Photo by Kevin FrenchThe eyes are always a good indicator. One stare into an athlete's pupils and chances are a coach will know if a player is locked in or not.
Kristine Anigwe (left) showed all of Arizona how dominant she can be. Now the Desert Vista player will be showing the world.
Desert Vista (Phoenix) coach J'ontar Coleman was happy to see what was staring back at him when he looked at Kristine Anigwe before the Division I girl state basketball title game.
"We had a couple of discussions before state where I told her we go as far as she is going to take us," Coleman said. "She took that as a challenge and stepped up, played hard and she was determined to win that state championship."
Apparently, that intensity and level of play stayed with Anigwe.
She was more aggressive and efficient than ever before. Anigwe asked for the ball, and took it when it was a 50-50 situation. She had a large height advantage, but that wasn't the difference.
It was the look in her eyes.
Anigwe was one of 145 players on the court at the U.S. Olympic Training Center (USOTC) in Colorado Springs, Colorado, before it was dwindled down to the dozen who will represent the country at the 2014 FIBA U-17 World Championship, June 28-July 6 in the Czech Republic.
"You had to fight for your spot or you would be cut," Anigwe said.
Clearly, the fight Anigwe used to help the Thunder to the title never left, as she found a spot on one of the most sought-after teams.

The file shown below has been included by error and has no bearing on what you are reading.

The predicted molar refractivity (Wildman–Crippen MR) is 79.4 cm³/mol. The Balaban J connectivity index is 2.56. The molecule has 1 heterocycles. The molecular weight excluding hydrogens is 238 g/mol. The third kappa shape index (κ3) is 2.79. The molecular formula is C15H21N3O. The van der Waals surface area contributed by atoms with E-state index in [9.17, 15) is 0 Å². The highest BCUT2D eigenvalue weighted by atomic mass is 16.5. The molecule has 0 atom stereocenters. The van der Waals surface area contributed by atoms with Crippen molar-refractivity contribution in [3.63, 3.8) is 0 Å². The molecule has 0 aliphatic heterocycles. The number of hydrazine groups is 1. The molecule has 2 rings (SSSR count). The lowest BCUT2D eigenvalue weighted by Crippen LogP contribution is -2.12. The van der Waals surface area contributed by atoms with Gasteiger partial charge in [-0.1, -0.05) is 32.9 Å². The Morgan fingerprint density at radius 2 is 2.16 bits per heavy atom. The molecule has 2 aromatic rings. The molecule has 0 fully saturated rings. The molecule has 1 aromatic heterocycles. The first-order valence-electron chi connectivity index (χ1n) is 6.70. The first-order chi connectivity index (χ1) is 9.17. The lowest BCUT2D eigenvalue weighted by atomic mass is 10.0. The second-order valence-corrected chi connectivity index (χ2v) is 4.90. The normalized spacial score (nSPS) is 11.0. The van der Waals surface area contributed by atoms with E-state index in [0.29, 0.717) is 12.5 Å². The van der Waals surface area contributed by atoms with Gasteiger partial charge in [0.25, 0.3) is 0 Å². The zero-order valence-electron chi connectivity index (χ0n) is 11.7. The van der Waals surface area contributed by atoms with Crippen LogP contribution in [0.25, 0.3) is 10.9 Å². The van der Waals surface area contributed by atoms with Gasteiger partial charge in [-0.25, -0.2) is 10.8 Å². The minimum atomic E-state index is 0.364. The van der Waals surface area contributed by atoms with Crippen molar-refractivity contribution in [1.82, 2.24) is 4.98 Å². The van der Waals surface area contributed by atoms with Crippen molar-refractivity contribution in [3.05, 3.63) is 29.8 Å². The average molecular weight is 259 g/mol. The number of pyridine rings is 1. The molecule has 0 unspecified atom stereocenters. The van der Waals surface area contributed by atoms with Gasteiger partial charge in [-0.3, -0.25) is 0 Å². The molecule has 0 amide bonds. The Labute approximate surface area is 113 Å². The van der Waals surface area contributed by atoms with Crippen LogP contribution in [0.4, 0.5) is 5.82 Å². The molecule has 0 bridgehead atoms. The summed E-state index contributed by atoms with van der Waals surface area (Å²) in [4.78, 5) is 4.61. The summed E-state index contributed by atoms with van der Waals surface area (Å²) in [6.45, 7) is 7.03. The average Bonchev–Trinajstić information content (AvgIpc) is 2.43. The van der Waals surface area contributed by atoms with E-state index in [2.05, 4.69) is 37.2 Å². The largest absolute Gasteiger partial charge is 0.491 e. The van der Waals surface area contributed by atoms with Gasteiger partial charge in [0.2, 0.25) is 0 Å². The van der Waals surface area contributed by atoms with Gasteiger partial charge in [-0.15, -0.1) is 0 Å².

Now, the real work begins.
The USA U-17 squad will look to capture its third-straight FIBA U-17 World Championship gold medal. The team will reassemble at the USOTC for training camp June 12-17 before the team departs June 18 for training and an exhibition tournament in Nogent sur Seine, France, June 20-22 before heading to the Czech Republic on June 23.
Slipping on a red, white and blue uniform with U.S.A. emblazoned on it is something Anigwe is not taking lightly.
Soon she will find out what the level of play is at the international level and it will only make her, and ultimately Desert Vista, better.
"I'm so proud of her," Coleman said. "I knew she was one of the best players in the state, but now she is being recognized as one of the best in the nation. People better watch out next year. She will come back a different player as the coaches (at USA Basketball) develop her game even more and she gets a boost of confidence."
Anigwe, who averaged 16.2 points, 7.2 rebounds, 2.3 blocks and 1.3 steals last year, will have an impressive team surrounding her the next few months. Six of the players, including MVP Asia Durr of St. Pius X Catholic (Douglasville, Ga.), were members of the USA squad that won the 2013 FIBA Americas U-16 Championship this past summer to earn the USA its berth into the 2014 FIBA U-17 World Championship.
"I am so excited," said head coach Sue Phillips, who returns to lead the 2014 USA U-17 World Championship Team after leading the USA to a gold medal at the 2013 FIBA Americas U-16 Championship. "This group of participants was extremely talented, very coachable and worked so hard. I knew whichever 12 the committee decided on, we were going to have a very competitive team. We're going to do our best to win the gold medal."
A gold medal would look awfully nice next to the state title ring Anigwe already owns.
"I'm very excited to play amongst the best," she said. "I want to get better and I think it will be a great experience."
Jason P. Skoda, a former Arizona Republic and current Ahwatukee Foothill News staff writer, is a 19-year sports writing veteran. Contact him at firstname.lastname@example.org or 480-272-2449.